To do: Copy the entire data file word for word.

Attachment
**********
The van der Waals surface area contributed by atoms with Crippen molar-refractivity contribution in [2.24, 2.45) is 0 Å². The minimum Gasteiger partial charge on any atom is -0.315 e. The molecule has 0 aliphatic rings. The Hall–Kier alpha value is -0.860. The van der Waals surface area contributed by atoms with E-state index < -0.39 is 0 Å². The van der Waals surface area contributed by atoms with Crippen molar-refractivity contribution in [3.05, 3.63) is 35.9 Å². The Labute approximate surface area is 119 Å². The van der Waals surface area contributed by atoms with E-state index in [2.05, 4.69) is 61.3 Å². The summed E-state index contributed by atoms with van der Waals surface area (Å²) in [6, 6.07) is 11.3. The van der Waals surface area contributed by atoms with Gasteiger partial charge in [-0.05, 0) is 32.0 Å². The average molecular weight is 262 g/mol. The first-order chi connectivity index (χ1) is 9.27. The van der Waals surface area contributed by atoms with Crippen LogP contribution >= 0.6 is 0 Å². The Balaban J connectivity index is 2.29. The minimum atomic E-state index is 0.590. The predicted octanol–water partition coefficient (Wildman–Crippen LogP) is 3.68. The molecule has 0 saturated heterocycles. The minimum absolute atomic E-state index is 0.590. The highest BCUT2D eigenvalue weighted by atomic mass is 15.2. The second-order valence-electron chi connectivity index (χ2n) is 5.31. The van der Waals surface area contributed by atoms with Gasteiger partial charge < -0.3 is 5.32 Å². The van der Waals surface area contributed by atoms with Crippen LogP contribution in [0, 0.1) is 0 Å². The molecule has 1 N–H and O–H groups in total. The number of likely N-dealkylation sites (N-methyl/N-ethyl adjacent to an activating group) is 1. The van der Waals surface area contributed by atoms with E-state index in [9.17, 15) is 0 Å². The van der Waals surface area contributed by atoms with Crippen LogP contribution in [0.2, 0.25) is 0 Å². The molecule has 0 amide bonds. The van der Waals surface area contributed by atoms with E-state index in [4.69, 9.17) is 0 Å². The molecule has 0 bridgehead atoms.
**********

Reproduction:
The van der Waals surface area contributed by atoms with Crippen molar-refractivity contribution in [2.24, 2.45) is 0 Å². The minimum Gasteiger partial charge on any atom is -0.315 e. The molecule has 0 aliphatic rings. The Hall–Kier alpha value is -0.860. The van der Waals surface area contributed by atoms with E-state index < -0.39 is 0 Å². The van der Waals surface area contributed by atoms with Crippen molar-refractivity contribution in [3.05, 3.63) is 35.9 Å². The Labute approximate surface area is 119 Å². The van der Waals surface area contributed by atoms with E-state index in [2.05, 4.69) is 61.3 Å². The summed E-state index contributed by atoms with van der Waals surface area (Å²) in [6, 6.07) is 11.3. The van der Waals surface area contributed by atoms with Gasteiger partial charge in [-0.05, 0) is 32.0 Å². The average molecular weight is 262 g/mol. The first-order chi connectivity index (χ1) is 9.27. The van der Waals surface area contributed by atoms with Crippen LogP contribution >= 0.6 is 0 Å². The Balaban J connectivity index is 2.29. The minimum atomic E-state index is 0.590. The predicted octanol–water partition coefficient (Wildman–Crippen LogP) is 3.68. The molecule has 0 saturated heterocycles. The minimum absolute atomic E-state index is 0.590. The highest BCUT2D eigenvalue weighted by atomic mass is 15.2. The second-order valence-electron chi connectivity index (χ2n) is 5.31. The van der Waals surface area contributed by atoms with Gasteiger partial charge < -0.3 is 5.32 Å². The van der Waals surface area contributed by atoms with Crippen LogP contribution in [0, 0.1) is 0 Å². The molecule has 1 N–H and O–H groups in total. The number of likely N-dealkylation sites (N-methyl/N-ethyl adjacent to an activating group) is 1. The van der Waals surface area contributed by atoms with E-state index in [9.17, 15) is 0 Å². The van der Waals surface area contributed by atoms with Crippen LogP contribution in [0.2, 0.25) is 0 Å². The molecule has 0 amide bonds. The van der Waals surface area contributed by atoms with E-state index in [4.69, 9.17) is 0 Å². The molecule has 0 bridgehead atoms.